The Orion

Social media consent becomes the new get-out-of-jail free card

Getty+Image+photo+by+alexsl+
Getty Image photo by alexsl

Getty Image photo by alexsl

Getty Image photo by alexsl

Brooke Martin

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When talking about “social media consent” you have to wonder if consent even exists anymore. If anyone else has access to certain content, then the original owner’s ability to give consent for the content going public has been lost. When consent is lost, unfortunate repercussions can take place.

This photo has caused an uproar in our student body and community, that have left many frustrated and upset over the picture and want the student to be held accountable. Martinez has come forward to the University and has expressed what was written was without her consent, as was the photo taken of her showing the racist remarks.

In social media, condemn others without knowing the full context of what is being depicted. Our criminal justice system is based on the idea that all are innocent until proven guilty. Sadly, this thought doesn’t transcend into the world of tweets, Instagram photos and Snapchat videos. We need to be more open-minded when it comes to social media and remember that things aren’t always as they appear.

Chico State is conducting an investigation on this issue, but many still feel like Chico State isn’t doing enough. However, I think the university put its best foot forward in addressing this situation. The university wrote an email to students and staff members addressing this conflict, posted updates on social media, listened to complaints and opinions of those who contacted the university, and obtained permission from the student to share limited details we otherwise would not have known.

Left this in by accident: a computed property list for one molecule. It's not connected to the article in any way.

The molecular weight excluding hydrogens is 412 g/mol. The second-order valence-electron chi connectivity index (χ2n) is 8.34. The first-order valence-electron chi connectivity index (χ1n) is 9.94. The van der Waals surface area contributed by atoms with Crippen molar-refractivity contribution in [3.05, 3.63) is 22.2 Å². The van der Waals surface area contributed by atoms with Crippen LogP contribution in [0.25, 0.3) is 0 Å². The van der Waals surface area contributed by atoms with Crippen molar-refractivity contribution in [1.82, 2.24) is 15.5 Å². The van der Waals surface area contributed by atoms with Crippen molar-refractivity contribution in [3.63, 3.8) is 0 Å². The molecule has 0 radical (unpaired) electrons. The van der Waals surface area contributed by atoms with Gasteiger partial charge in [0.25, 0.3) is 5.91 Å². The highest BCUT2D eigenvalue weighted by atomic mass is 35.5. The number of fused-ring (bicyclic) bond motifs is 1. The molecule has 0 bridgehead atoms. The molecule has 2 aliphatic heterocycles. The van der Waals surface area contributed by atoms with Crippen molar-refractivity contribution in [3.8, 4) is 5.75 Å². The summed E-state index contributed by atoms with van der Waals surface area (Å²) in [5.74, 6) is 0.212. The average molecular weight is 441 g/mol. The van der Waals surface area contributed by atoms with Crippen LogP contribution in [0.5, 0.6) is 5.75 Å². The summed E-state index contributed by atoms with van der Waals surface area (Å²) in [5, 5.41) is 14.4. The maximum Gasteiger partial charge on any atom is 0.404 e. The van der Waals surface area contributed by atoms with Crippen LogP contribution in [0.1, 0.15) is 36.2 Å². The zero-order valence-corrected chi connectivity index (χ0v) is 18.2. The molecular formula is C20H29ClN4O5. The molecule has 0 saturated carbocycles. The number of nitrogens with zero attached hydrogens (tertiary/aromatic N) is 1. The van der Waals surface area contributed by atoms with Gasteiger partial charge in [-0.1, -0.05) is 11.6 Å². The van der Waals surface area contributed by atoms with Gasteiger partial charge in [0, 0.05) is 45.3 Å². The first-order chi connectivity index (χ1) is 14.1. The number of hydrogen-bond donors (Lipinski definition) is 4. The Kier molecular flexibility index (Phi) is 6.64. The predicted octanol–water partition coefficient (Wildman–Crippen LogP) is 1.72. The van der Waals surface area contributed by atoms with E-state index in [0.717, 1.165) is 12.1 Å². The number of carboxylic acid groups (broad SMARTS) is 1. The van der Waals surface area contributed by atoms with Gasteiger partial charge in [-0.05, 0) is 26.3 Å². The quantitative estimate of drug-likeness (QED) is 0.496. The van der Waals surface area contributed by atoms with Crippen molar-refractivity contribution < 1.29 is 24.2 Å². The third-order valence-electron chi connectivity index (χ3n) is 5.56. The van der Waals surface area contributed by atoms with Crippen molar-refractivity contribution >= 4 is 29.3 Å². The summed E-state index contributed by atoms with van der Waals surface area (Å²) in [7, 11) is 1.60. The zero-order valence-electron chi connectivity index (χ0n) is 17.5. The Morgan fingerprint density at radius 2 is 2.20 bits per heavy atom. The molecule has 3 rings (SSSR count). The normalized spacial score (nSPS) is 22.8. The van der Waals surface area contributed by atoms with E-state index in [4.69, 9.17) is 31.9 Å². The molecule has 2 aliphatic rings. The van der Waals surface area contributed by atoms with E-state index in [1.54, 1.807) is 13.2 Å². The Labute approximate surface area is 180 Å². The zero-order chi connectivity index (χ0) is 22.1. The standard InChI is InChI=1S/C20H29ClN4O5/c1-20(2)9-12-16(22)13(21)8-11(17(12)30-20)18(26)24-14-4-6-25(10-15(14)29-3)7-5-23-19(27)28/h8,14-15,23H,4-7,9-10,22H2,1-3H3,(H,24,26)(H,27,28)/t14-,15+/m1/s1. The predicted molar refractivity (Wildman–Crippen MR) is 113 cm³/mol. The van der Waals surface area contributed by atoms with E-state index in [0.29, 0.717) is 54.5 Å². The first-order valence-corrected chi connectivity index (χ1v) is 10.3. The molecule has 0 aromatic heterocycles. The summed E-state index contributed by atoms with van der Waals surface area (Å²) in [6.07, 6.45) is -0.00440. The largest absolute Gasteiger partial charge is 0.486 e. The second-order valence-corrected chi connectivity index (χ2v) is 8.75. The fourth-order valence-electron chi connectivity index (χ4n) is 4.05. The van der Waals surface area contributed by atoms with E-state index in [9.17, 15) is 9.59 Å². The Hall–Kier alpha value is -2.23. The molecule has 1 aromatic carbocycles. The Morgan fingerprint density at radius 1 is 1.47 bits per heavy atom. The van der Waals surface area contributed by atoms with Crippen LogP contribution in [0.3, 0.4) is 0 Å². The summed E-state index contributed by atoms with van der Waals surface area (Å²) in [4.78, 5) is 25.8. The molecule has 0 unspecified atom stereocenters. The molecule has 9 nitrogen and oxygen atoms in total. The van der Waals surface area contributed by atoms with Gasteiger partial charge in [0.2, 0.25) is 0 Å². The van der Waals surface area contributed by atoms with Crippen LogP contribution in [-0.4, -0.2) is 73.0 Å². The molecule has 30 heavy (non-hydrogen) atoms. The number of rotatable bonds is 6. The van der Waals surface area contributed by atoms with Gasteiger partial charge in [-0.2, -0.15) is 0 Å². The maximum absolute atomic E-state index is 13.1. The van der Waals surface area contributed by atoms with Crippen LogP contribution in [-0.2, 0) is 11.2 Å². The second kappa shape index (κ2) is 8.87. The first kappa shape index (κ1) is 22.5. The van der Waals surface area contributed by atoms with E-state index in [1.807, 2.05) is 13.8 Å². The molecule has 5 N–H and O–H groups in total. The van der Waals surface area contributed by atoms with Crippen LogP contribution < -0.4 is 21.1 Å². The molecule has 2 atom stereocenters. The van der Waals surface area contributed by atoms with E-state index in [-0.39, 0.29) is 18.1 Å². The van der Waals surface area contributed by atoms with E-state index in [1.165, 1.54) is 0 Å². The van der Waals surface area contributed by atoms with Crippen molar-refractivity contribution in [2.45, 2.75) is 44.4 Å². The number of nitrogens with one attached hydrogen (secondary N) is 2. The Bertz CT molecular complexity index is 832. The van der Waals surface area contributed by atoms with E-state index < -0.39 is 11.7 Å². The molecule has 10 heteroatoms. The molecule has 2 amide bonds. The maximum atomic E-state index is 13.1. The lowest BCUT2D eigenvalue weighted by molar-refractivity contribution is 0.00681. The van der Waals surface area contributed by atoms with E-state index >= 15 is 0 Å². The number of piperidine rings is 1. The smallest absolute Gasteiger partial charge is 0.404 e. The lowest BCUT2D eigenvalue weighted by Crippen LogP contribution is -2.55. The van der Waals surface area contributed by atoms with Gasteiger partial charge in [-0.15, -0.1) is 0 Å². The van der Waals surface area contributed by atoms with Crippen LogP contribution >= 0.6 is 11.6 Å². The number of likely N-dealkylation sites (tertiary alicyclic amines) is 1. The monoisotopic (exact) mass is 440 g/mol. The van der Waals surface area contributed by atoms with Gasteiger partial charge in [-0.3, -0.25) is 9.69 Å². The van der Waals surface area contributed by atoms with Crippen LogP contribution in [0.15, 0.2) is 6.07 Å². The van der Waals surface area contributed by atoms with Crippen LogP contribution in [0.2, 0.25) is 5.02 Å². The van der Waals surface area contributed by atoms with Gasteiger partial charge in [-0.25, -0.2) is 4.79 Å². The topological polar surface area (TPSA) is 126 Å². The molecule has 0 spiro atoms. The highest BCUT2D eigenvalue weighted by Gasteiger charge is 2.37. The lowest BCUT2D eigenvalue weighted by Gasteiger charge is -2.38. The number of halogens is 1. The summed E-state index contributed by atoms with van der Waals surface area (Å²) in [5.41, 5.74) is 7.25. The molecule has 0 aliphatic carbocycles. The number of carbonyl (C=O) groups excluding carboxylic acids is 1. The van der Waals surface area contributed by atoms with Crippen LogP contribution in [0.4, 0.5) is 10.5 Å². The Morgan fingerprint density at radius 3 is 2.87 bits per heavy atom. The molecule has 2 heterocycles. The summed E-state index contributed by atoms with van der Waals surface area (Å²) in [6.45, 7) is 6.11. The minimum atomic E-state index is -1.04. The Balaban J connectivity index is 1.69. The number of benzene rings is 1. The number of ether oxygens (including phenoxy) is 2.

In situations like these, the university must comply with certain privacy constraints and adhere to the rules of the investigation. Therefore, the university will not be able to share more details of the investigation and/or consequences. Nonetheless, I have faith that if this student is found to have been aware of the writing and the picture, then the right ramifications will take place.

On the other side of the photo’s consent is the person who uploaded the picture. Who gave him/her consent to post it? Instead of putting the picture online they could have easily contacted the university and its staff, but alternatively, they chose to make this picture public. In doing so, they spread misinformation and put an alleged victim of cyberbullying in the spotlight. When you think about it there is little difference between the person who posted this photo and nosy high schoolers spreading rumors.

In my opinion, the person at fault here is the person who uploaded the photo. This episode reminds us that we have little control when it comes to the permanence of technology and its lasting effects. Hopefully, this event has served as a reminder of the technological downside of social media in its lack of consent.

Brooke Martin can be reached at [email protected] or @theorion_news on Twitter.

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Social media consent becomes the new get-out-of-jail free card